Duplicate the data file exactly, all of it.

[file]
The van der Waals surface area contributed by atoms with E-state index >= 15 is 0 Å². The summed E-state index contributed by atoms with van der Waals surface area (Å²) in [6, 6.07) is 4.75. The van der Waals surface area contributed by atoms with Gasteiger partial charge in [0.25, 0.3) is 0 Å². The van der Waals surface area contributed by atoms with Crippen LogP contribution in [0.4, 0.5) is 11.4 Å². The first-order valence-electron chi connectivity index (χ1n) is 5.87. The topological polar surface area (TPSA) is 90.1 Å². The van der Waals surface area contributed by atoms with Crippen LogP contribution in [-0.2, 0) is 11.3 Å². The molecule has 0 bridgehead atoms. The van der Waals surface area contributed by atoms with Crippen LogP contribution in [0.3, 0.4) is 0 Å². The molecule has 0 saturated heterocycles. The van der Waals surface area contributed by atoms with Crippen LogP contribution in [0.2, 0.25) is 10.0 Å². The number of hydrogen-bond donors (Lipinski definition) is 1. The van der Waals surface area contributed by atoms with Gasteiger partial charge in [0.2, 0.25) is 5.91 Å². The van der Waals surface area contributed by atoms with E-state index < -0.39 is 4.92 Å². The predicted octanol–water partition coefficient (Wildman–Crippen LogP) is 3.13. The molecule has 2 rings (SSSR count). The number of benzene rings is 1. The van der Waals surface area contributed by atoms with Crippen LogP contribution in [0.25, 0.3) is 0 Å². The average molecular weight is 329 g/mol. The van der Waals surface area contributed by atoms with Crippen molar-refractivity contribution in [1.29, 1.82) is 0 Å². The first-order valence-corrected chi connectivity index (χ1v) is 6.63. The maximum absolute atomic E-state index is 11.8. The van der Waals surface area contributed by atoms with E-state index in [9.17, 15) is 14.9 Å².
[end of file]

The van der Waals surface area contributed by atoms with E-state index >= 15 is 0 Å². The summed E-state index contributed by atoms with van der Waals surface area (Å²) in [6, 6.07) is 4.75. The van der Waals surface area contributed by atoms with Gasteiger partial charge in [0.25, 0.3) is 0 Å². The van der Waals surface area contributed by atoms with Crippen LogP contribution in [0.4, 0.5) is 11.4 Å². The first-order valence-electron chi connectivity index (χ1n) is 5.87. The topological polar surface area (TPSA) is 90.1 Å². The van der Waals surface area contributed by atoms with Crippen LogP contribution in [-0.2, 0) is 11.3 Å². The molecule has 0 bridgehead atoms. The van der Waals surface area contributed by atoms with Crippen LogP contribution in [0.3, 0.4) is 0 Å². The molecule has 0 saturated heterocycles. The van der Waals surface area contributed by atoms with Crippen LogP contribution in [0.2, 0.25) is 10.0 Å². The number of hydrogen-bond donors (Lipinski definition) is 1. The van der Waals surface area contributed by atoms with Gasteiger partial charge in [0.2, 0.25) is 5.91 Å². The van der Waals surface area contributed by atoms with E-state index < -0.39 is 4.92 Å². The predicted octanol–water partition coefficient (Wildman–Crippen LogP) is 3.13. The molecule has 2 rings (SSSR count). The number of benzene rings is 1. The van der Waals surface area contributed by atoms with Crippen LogP contribution in [0.25, 0.3) is 0 Å². The average molecular weight is 329 g/mol. The van der Waals surface area contributed by atoms with Crippen molar-refractivity contribution in [1.29, 1.82) is 0 Å². The first-order valence-corrected chi connectivity index (χ1v) is 6.63. The maximum absolute atomic E-state index is 11.8. The van der Waals surface area contributed by atoms with E-state index in [9.17, 15) is 14.9 Å².